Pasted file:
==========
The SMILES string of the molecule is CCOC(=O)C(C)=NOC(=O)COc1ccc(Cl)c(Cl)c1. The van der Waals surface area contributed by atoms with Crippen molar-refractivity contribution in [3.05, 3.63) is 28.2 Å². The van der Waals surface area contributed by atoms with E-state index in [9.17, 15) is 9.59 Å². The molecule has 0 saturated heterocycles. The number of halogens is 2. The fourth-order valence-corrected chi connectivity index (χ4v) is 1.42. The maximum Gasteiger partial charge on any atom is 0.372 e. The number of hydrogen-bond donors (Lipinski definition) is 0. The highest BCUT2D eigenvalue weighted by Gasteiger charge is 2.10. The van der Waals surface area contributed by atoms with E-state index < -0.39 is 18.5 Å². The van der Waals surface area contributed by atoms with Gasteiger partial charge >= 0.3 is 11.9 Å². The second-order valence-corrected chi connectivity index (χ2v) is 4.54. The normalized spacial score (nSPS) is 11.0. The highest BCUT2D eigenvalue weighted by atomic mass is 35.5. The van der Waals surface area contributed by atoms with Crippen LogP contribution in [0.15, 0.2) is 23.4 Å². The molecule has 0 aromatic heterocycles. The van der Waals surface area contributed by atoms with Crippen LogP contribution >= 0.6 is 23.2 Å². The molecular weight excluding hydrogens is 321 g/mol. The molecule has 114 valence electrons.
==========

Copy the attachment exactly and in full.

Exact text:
The SMILES string of the molecule is CCOC(=O)C(C)=NOC(=O)COc1ccc(Cl)c(Cl)c1. The van der Waals surface area contributed by atoms with Crippen molar-refractivity contribution in [3.05, 3.63) is 28.2 Å². The van der Waals surface area contributed by atoms with E-state index in [9.17, 15) is 9.59 Å². The molecule has 0 saturated heterocycles. The number of halogens is 2. The fourth-order valence-corrected chi connectivity index (χ4v) is 1.42. The maximum Gasteiger partial charge on any atom is 0.372 e. The number of hydrogen-bond donors (Lipinski definition) is 0. The highest BCUT2D eigenvalue weighted by Gasteiger charge is 2.10. The van der Waals surface area contributed by atoms with E-state index < -0.39 is 18.5 Å². The van der Waals surface area contributed by atoms with Gasteiger partial charge >= 0.3 is 11.9 Å². The second-order valence-corrected chi connectivity index (χ2v) is 4.54. The normalized spacial score (nSPS) is 11.0. The highest BCUT2D eigenvalue weighted by atomic mass is 35.5. The van der Waals surface area contributed by atoms with Crippen LogP contribution in [0.15, 0.2) is 23.4 Å². The molecule has 0 aromatic heterocycles. The van der Waals surface area contributed by atoms with Crippen LogP contribution >= 0.6 is 23.2 Å². The molecular weight excluding hydrogens is 321 g/mol. The molecule has 114 valence electrons.